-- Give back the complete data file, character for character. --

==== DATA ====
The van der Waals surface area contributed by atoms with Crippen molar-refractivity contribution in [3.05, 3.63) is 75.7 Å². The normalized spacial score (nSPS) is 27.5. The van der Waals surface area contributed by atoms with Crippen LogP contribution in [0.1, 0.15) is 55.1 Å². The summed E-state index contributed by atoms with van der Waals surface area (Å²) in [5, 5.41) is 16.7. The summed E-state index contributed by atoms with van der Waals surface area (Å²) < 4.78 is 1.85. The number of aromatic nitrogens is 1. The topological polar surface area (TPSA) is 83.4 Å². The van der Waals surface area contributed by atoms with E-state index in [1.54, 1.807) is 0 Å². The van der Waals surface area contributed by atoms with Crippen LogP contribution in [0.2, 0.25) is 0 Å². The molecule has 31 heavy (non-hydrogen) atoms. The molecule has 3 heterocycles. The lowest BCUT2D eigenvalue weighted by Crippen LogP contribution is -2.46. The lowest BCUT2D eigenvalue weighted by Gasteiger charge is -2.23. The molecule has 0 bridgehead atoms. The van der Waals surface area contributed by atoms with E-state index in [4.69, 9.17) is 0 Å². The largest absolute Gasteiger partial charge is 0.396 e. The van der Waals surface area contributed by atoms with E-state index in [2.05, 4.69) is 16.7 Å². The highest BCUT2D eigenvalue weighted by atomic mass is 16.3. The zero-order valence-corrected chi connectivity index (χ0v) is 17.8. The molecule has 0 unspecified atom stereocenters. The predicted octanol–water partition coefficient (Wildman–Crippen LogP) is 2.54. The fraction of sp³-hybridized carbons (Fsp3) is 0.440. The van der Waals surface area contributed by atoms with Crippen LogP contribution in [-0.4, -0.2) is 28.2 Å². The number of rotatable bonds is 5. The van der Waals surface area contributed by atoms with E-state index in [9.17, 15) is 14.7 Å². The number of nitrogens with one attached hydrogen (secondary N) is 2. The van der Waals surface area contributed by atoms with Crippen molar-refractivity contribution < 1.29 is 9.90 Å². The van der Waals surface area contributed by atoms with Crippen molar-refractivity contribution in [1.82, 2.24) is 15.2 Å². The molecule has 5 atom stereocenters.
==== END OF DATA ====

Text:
The van der Waals surface area contributed by atoms with Crippen molar-refractivity contribution in [3.05, 3.63) is 75.7 Å². The normalized spacial score (nSPS) is 27.5. The van der Waals surface area contributed by atoms with Crippen LogP contribution in [0.1, 0.15) is 55.1 Å². The summed E-state index contributed by atoms with van der Waals surface area (Å²) in [5, 5.41) is 16.7. The summed E-state index contributed by atoms with van der Waals surface area (Å²) < 4.78 is 1.85. The number of aromatic nitrogens is 1. The topological polar surface area (TPSA) is 83.4 Å². The van der Waals surface area contributed by atoms with E-state index in [1.54, 1.807) is 0 Å². The van der Waals surface area contributed by atoms with Crippen LogP contribution in [0.2, 0.25) is 0 Å². The molecule has 31 heavy (non-hydrogen) atoms. The molecule has 3 heterocycles. The lowest BCUT2D eigenvalue weighted by Crippen LogP contribution is -2.46. The lowest BCUT2D eigenvalue weighted by Gasteiger charge is -2.23. The molecule has 0 bridgehead atoms. The van der Waals surface area contributed by atoms with E-state index in [4.69, 9.17) is 0 Å². The largest absolute Gasteiger partial charge is 0.396 e. The van der Waals surface area contributed by atoms with E-state index in [2.05, 4.69) is 16.7 Å². The highest BCUT2D eigenvalue weighted by atomic mass is 16.3. The zero-order valence-corrected chi connectivity index (χ0v) is 17.8. The molecule has 0 unspecified atom stereocenters. The predicted octanol–water partition coefficient (Wildman–Crippen LogP) is 2.54. The fraction of sp³-hybridized carbons (Fsp3) is 0.440. The van der Waals surface area contributed by atoms with Crippen LogP contribution in [-0.4, -0.2) is 28.2 Å². The number of rotatable bonds is 5. The van der Waals surface area contributed by atoms with E-state index in [9.17, 15) is 14.7 Å². The number of nitrogens with one attached hydrogen (secondary N) is 2. The van der Waals surface area contributed by atoms with Crippen molar-refractivity contribution < 1.29 is 9.90 Å². The van der Waals surface area contributed by atoms with Crippen molar-refractivity contribution in [1.82, 2.24) is 15.2 Å². The molecule has 5 atom stereocenters.